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Jurnal Sains dan Teknologi Lingkungan
58 Ursula Ubst
drinking water such as Aquabacterium commune and Caulobacter crescentus could survive
radiation intensities of 100 J/m2, exceptionally up to 400 J/m2 (German technical standard).
Hygienically relevant bacteria such Pseudomonas aeruginosa and Enterococcus faecium, however,
could survive even stronger intensities up to 600 J/m2. Repair of DNA was not induced and did not
start until 2 hrs after disinfection so that immediatelly after disinfection (the regular point for
sampling and analysing) no repair or survival indicator could be detected. Repair started as recently
as during transport through the pipe system. Enterococcus faecium represented an extreme example
by starting repair after 27 hrs, being viable again at the point of drinking water use by the customer.
Thus, bacterial stress response proved to be an important factor for hygiene during drinking water
treatment and distribution which is mostly neglected up to now.
Table 1. Occurence of hygienically relevant bacteria in source water, during treatment and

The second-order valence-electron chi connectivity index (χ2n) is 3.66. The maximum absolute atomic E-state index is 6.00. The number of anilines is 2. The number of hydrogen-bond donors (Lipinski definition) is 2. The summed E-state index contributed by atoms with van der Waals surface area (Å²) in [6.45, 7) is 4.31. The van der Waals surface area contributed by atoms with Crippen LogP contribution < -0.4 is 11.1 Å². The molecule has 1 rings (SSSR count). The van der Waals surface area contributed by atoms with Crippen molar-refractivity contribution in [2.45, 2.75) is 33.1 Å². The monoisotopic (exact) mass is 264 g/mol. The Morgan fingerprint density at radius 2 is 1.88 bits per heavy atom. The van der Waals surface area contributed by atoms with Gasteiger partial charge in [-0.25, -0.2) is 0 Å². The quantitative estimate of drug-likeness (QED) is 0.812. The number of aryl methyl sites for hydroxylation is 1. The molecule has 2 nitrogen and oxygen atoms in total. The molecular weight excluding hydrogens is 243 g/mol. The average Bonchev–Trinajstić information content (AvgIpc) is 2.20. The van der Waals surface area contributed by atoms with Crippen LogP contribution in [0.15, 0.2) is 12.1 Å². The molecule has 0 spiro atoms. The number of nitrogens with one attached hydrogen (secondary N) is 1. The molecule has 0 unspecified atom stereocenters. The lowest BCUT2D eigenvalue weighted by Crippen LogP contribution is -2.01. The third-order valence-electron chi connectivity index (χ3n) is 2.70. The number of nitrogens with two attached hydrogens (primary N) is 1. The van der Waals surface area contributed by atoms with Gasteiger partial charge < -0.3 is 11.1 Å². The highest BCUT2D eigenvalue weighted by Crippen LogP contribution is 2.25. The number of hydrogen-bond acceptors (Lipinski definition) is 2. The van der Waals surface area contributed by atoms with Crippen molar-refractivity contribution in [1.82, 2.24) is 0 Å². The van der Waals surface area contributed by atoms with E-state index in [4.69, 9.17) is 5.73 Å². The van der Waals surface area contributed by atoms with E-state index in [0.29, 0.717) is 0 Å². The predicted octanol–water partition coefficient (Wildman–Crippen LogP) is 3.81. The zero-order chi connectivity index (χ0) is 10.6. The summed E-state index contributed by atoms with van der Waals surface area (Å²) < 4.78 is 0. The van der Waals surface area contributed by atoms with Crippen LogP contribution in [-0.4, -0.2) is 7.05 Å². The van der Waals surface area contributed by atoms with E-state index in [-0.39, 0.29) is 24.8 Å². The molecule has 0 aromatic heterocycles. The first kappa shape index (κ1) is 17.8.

distribution
Species
Surface
Raw Water Activated
Ultraviolet
Distribution
Water
Carbon
Radiation
Net
Filtration
Saprophytic atypical
positive
positive
positive
positive
positive
Mycobacteria
Pathogenic atypical
Mycobacteria
negative
negative
negative
positive
positive
Enterococci
(E. faecium/E. faecalis)
negative
negative
negative
negative
negative
Legionella spp.
positive
positive
positive
positive
positive
Legionella pneumophila
negative
negative
negative
negative
negative
Pseudomonas aeruginosa
positive
negative
negative
positive
positive
5. Water distribution
As drinking water is not sterile but has still low bacterial numbers, microbes also colonize the
distribution system and may form biofilms. These biofilms cannot be detected by the regular
controls using water sampling and cultivation techniques. Thus, we used devices specific for
biofilm sampling (Kalmbach et al., 1997; Schwartz et al., 2003a, Obst et al., 2007) consisting of
hollow stainless steel cylinders. Stainless steel bolts holding platelets of different materials (plastics,
metals) for biofilm settlement were screwed into place (fig. 2). The samplers were installed at